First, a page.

KAAD-Kontak-KMKI Seminar “Religious Radicalism as a Challenge for Indonesia and Christianity: Measures and Strategies” in Ciawi, Bogor /Indonesia
The seminar KAAD-Kontak-KMKI attended by 72 people took place in the small mountain resort The Village on the island of Java, not far from Jakarta, from 22nd to 25th November 2019. Despite the seminar’s topic of religious radicalism which threatens the daily life of Indonesian Christians, the lectures and discussions demonstrated a basic attitude which is based above all on a willingness to engage in dialogue. Many Javanese have perfected their ability to conduct a cultivated conversation over a long time without talking about anything in particular. Unpleasant issues or even threatening ones – as in the case of religious radicalism -are not voiced directly; the conversation is instead carefully directed towards them. If one has the impression that the other person has already understood what was intended to be said, the embarrassing problem may not have to be mentioned at all. This is due to the experience of the divine. The Javanese refuses to absolutize outer forms, as the main speaker of the seminar, the Jesuit Father Franz von Magnis-Suseno outlined in his lecture. In Wedatama, one of the most beautiful Javanese didactic poems of the last century, the outwardly visible prayer is merely the first of the four stages of becoming one with God, the “sacrifice of the body”. True unity will only be achieved in the fourth stage, the “sacrifice of feelings”. The goal is the divine itself.
Against this background, Indonesia is considered to be moderately religious – but is that also true? As the course of the seminar showed, people on Java do not simply overlook the problems which have meanwhile arisen in Indonesia. The Southeast Asian island state is the country with the largest Muslim population in the world: 87 percent of the population (approx. 260 million inhabitants) are of Islamic faith; thus, more Muslims live here than in the entire Middle East. For a long time, the country was regarded as a role model for compatibility of Islam and democracy. Yet, pluralism has for years been under pressure. Liberalism, secularism and also pluralism were already declared “haram”, prohibited, by a fatwa of the country’s highest Islamic council in 2005. In light of these developments, the participants of the seminar became aware that they have to speak up and put an end to the silencing of a critical public – despite their tolerant attitude being very much concerned about balance in religious questions.
The courage and civic competence of the more than 60 participants have been demonstrated by the fact that they summarized the seminar’s contents in a plea for adherence to the five principles of Pancasila and went public with it (“Belief in the one and only God; a just and civilized humanity; a unified Indonesia; democracy guided by the wisdom of joint consulting/representatives; social justice for all Indonesians”). Already the day after the end of the seminar, on 25th November 2019, a report about the seminar KAAD-Kontak-KMKI was broadcasted. In this way, a large public was able to experience with which strategies religious radicalism is to be met. Pancasila means tolerance – and this is precisely what is lacking.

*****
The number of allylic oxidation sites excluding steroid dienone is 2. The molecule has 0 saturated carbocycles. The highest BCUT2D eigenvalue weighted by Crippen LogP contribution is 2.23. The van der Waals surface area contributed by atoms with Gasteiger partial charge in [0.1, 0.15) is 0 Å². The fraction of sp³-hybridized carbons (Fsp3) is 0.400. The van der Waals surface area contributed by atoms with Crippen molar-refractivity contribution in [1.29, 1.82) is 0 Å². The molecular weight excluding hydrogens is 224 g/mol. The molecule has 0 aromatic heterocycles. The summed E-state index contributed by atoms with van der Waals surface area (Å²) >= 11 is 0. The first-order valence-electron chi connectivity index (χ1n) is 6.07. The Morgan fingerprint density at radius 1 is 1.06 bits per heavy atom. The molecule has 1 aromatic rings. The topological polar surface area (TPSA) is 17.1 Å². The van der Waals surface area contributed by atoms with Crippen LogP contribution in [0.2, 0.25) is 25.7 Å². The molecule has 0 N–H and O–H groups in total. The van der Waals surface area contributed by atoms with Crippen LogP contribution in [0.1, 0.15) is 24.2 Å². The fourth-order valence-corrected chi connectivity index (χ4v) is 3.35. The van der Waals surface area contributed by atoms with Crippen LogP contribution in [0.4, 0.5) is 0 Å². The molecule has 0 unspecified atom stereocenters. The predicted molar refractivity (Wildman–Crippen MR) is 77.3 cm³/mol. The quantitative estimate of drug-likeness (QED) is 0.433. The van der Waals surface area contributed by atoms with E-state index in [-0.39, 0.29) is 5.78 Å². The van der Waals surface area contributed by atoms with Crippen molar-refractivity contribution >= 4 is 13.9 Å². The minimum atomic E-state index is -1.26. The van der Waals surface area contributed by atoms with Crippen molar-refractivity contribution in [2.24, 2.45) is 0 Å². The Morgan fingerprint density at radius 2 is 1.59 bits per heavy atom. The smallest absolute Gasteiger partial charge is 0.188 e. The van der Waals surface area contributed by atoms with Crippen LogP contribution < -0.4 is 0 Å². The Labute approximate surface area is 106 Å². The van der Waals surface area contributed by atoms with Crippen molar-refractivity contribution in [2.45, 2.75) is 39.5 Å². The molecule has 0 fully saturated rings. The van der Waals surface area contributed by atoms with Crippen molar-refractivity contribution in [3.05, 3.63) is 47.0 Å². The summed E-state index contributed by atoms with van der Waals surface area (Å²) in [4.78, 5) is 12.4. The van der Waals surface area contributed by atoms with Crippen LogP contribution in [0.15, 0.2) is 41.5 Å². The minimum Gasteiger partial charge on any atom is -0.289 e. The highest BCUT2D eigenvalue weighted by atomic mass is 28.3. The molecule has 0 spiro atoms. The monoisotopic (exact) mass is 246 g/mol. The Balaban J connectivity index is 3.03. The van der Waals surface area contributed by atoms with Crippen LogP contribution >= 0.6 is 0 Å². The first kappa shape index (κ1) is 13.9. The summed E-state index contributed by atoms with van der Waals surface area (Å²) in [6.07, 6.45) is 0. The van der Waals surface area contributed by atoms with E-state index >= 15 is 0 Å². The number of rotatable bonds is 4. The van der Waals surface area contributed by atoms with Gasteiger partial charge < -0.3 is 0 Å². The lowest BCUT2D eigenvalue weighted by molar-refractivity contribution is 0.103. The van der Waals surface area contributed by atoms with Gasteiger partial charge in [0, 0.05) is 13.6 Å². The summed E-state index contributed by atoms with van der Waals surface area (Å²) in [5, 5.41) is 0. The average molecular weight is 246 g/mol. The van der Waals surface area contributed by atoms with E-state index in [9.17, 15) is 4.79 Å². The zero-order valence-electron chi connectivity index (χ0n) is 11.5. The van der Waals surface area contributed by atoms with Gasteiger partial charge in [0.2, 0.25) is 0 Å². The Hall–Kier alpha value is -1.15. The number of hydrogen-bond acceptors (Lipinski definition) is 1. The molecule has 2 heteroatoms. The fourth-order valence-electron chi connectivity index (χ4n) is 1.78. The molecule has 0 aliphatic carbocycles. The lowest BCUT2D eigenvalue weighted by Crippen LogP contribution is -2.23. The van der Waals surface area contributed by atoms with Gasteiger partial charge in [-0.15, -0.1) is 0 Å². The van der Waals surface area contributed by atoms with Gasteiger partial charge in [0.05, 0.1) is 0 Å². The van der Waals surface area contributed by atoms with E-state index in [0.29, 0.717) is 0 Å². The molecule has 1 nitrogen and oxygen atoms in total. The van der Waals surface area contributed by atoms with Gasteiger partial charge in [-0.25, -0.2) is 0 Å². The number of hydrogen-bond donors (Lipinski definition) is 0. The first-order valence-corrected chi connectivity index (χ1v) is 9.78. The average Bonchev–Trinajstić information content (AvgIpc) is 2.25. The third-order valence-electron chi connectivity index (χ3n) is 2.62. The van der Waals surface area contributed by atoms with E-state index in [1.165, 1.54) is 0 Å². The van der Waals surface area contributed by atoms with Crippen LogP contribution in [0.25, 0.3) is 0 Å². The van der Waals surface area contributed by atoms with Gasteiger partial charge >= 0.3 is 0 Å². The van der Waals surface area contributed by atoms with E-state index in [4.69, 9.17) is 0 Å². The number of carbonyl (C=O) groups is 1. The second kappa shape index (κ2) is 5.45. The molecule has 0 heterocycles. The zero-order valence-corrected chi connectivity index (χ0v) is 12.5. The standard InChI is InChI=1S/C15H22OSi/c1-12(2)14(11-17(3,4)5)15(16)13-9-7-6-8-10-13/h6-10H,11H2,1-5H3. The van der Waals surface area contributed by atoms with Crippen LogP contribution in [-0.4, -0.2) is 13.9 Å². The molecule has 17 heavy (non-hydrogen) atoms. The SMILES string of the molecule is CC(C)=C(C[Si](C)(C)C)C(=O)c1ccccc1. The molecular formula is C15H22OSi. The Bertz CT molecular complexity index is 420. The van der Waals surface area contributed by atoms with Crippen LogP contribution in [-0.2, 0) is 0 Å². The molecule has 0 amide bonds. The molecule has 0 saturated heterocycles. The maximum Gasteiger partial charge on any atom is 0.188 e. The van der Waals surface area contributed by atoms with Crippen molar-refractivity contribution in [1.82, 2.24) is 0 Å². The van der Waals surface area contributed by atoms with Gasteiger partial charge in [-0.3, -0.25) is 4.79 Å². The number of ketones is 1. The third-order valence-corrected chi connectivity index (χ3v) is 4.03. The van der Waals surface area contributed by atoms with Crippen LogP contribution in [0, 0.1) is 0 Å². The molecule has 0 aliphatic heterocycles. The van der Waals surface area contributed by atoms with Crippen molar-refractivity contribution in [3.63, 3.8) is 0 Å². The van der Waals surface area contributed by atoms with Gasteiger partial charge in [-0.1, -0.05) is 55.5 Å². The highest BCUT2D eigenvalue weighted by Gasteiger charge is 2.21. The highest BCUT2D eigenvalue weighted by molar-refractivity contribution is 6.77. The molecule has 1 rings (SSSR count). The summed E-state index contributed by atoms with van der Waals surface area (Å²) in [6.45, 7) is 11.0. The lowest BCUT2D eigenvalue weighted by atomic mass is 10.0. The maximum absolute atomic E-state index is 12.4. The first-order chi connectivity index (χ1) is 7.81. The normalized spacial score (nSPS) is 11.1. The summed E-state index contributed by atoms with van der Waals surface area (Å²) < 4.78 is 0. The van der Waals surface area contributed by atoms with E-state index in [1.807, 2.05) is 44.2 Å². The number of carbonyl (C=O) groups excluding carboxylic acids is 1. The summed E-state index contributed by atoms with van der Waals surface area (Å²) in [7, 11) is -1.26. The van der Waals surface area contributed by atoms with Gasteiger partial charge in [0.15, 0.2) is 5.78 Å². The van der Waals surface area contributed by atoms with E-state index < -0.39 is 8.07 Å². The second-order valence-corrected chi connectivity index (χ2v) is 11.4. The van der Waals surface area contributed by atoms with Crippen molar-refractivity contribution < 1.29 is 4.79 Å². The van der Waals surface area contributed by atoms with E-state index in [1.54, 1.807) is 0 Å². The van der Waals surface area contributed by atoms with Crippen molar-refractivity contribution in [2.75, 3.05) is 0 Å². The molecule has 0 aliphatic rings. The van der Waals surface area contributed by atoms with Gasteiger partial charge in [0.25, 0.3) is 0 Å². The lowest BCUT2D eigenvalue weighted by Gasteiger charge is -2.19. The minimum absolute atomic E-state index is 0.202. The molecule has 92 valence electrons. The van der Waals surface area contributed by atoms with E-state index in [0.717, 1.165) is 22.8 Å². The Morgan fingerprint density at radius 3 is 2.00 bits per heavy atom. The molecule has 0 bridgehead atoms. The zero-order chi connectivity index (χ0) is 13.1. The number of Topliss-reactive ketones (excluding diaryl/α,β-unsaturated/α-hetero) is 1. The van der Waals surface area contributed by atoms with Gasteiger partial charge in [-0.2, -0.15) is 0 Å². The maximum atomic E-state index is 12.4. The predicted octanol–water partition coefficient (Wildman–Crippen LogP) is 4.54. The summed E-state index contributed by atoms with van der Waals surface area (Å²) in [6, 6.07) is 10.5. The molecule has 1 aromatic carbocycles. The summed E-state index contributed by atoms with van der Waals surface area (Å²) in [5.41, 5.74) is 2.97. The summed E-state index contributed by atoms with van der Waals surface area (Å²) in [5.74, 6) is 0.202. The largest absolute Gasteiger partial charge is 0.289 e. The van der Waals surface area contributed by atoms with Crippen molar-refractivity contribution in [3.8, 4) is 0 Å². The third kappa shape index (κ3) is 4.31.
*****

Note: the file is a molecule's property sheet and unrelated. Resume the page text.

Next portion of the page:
The number of convictions for blasphemy has increased. National human rights organisations reported fewer than 10 cases between 1965 and 2003, from 2004 to 2014, under the presidency of Susilo Bambang Yudhoyonos, 89 cases were reported – and it has not get any better since Joko Wododis came to power. In contrast to his predecessor, Widodo himself is unsuspicious of Islamist tendencies. After years of watching, he has now taken the initiative. As a first step in the right direction, his measure can be seen to first define what radicalism is. Can it be considered “radical” if Christians are denied higher positions in state service? Can it be considered “radical” when Christians are called “unbelievers” in school textbook and accordingly pupils with the corresponding prejudices look at Christian churches, which then often become the target of burning, vandalism and destruction? Another speaker, Father Simon Petrus, stressed that this radicalism is a Muslim problem in Indonesia.
Despite the general trend towards fundamentalism, however, there are still many moderate Muslims in Indonesia, albeit with limited scope of action. Islamic scholars, such as Ulil Abshar Abdalla and Hamzeh Sahal, who were invited as speakers to the seminar, promote tolerance in social media. Their contributions showed that it was perfectly natural for them when Muslims and Christians engage in dialogue and discuss about the function of religion in society. For a Javanese, religion rather belongs to the category of the way than of the destination. The goal is becoming one with the divine, experiencing his nearness, which manifests itself in inner and outer coherence. The oldest participant of the seminar, the 85 –year-old KAAD alumni and founder of KMKI, Liem Thian Hwie (now Bundiantara), was therefore very convinced that KAAD-Kontak-KAAD seminars live from a great feeling and not from a petty, confrontational spirit. The seminar in Ciawi, Bogor is the best proof of this.